"In vivid, immediate prose, Prados details battles from Guadalcanal to a late-1943 siege at Rabaul in New Guinea, showing how cunning strategy allowed the Allies to overcome the Japanese at sea and in the air...Prados provides an accessible history that avoids excessive jargon. Even casual readers of World War II history will find it engaging, and they will likely agree that the author makes a strong case for his revisionist assessment. A well-crafted addition to the canon of World War II military histories."—Kirkus Reviews
"Authoritative...Islands of Destiny serves as a powerful reminder of the geography, the strategy and the ferocity of the Solomons campaign...this book won't disappoint."—Wall Street Journal
“[Prados] argues that Guadalcanal and the Solomons campaign, not Midway, were the Pacific War’s true turning point. His use of Japanese primary sources is especially impressive. Imperial Navy figures, often treated as ciphers, regain their humanity in this author’s sympathetic hands.”—San Diego Union-Tribune
Most Helpful Customer Reviews
A history buff's read.Informative yet enjoyable.More novel than text.Recommended.
This book was a really fresh take on events in the Solomons campaign. It hit the points that have been ignored in most of the writing on the subject. Some of these other comments were pretty mystifying. For example, one person complains there weren't any personal stories but I saw lots of them. In any case, the book told this story in a new way, had a ton of new stuff on the intelligence picture--and even from both sides--and it opened vistas I'd not seen before. Recommended from here too.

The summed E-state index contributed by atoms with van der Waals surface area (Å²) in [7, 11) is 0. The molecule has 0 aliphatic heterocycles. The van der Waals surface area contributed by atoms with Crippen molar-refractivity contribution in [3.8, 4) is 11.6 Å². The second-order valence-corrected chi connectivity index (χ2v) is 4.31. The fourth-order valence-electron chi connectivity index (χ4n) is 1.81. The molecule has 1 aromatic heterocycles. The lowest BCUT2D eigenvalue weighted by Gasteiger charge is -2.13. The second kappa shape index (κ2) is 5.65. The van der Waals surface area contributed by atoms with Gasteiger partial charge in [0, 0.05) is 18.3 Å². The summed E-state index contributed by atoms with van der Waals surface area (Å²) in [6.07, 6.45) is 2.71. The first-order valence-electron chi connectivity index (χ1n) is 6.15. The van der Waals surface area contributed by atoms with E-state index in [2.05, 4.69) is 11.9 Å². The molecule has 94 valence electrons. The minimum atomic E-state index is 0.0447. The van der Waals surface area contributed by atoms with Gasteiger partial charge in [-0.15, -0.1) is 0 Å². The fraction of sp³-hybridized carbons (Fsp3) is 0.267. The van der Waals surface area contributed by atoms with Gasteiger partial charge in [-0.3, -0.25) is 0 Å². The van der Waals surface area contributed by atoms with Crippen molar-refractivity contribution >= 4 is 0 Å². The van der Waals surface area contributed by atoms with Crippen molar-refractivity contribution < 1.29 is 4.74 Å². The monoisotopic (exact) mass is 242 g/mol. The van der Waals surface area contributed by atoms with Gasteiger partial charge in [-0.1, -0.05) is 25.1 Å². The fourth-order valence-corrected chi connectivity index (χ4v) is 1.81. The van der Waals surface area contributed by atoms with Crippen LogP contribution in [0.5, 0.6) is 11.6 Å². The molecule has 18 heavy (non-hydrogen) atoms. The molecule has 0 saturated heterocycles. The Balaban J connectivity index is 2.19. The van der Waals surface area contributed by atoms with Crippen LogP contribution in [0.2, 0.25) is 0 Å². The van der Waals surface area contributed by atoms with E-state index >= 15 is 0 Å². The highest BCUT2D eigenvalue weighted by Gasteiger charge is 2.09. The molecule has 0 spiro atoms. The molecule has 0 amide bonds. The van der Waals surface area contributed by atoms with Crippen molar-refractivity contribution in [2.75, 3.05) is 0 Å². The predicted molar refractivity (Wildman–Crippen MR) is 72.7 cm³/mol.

I think the book was very good, but the detail was overwhelming. So many Japanese boat names and Japanese naval officer names had my head spinning. Was interesting to read (brief) about the PT109 and Kennedy and some other US officers. I was hoping to buy a book on Guadalcanal about the Marines fighting not that interested in all naval and air engagements. Getting difficult to finish.
The book contains lots of information and detail, but poorly written. The timeline, as the author moves from side to side, seems to get disjointed and at times it is difficult to understand which character the author is talking about. Vocabulary seems to be a mixture of reading levels, with more advanced words thrown in to make the author appear more sophisticated (than need be). I will finish the book, but it is not an easy, or pleasant, read.
Sorely disappointed. Got through the first 100 pages and closed the book. If you are looking for personal accounts, look elsewhere, you will not find it here.
This book is supposedly about American intelligence in the Solomon's campaign but is really about Prados rewriting the history in a highly Japanese oriented (and sympathetic) way. Perhaps he picked the Solomon's campaign for the turning point because this is where he had first hand Japanese material. The intelligence part is anecdotal. In many cases intelligence had little or only marginal effect (even by his reasoning), because it is misinterpreted or not fully interpreted or countered, as in most such situations. My father was deeply involved in this aspect of the war, and this guy is ax grinding with an ideology. Like most of what he has written. A good writer encapsulates and writes clearly. Prados throws out detail with only a vague ideological filter. Historical garbage. Wasted money on it/
John Prado has researched this book to death. What could have been a very interesting PERSONAL experience of the lives, battles, and defeats on both sides of this tremendous struggle, is absolutely stifled by the meuse of facts, obscure communications and a whole host of non-sequiter elements that ADDS NOTHING to this epic struggle. I struggled thru this book for the fist 300 pages, and then just had to put it down. As Mark Twain said about the Book of Mormon... this book to, is chloroform in print. Don’t bother. So sad, because you can tell Mr. Prados put a lot of time into a well written book, just without passion or enough of personal struggles of the men who fought.